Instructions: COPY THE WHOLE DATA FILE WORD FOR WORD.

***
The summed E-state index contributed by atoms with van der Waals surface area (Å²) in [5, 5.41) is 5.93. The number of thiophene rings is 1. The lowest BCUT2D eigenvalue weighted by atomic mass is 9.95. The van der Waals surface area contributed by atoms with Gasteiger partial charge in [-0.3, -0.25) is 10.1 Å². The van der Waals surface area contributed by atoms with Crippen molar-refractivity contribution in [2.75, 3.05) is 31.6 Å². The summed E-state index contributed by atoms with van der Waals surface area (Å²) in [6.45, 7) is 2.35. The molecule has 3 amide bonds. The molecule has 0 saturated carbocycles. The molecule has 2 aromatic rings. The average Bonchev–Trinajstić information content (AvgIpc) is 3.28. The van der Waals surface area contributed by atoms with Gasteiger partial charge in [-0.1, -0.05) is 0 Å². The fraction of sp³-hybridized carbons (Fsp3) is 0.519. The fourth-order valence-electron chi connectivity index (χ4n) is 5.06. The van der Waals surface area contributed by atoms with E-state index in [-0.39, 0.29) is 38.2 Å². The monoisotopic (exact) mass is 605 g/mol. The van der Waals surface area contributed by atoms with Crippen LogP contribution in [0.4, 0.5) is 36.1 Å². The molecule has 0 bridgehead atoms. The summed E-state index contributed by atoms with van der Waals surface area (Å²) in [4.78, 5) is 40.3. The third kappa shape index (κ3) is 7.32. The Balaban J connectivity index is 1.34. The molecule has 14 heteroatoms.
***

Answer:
The summed E-state index contributed by atoms with van der Waals surface area (Å²) in [5, 5.41) is 5.93. The number of thiophene rings is 1. The lowest BCUT2D eigenvalue weighted by atomic mass is 9.95. The van der Waals surface area contributed by atoms with Gasteiger partial charge in [-0.3, -0.25) is 10.1 Å². The van der Waals surface area contributed by atoms with Crippen molar-refractivity contribution in [2.75, 3.05) is 31.6 Å². The summed E-state index contributed by atoms with van der Waals surface area (Å²) in [6.45, 7) is 2.35. The molecule has 3 amide bonds. The molecule has 0 saturated carbocycles. The molecule has 2 aromatic rings. The average Bonchev–Trinajstić information content (AvgIpc) is 3.28. The van der Waals surface area contributed by atoms with Gasteiger partial charge in [-0.1, -0.05) is 0 Å². The fraction of sp³-hybridized carbons (Fsp3) is 0.519. The fourth-order valence-electron chi connectivity index (χ4n) is 5.06. The van der Waals surface area contributed by atoms with E-state index in [-0.39, 0.29) is 38.2 Å². The monoisotopic (exact) mass is 605 g/mol. The van der Waals surface area contributed by atoms with Crippen LogP contribution in [0.4, 0.5) is 36.1 Å². The molecule has 0 bridgehead atoms. The summed E-state index contributed by atoms with van der Waals surface area (Å²) in [4.78, 5) is 40.3. The third kappa shape index (κ3) is 7.32. The Balaban J connectivity index is 1.34. The molecule has 14 heteroatoms.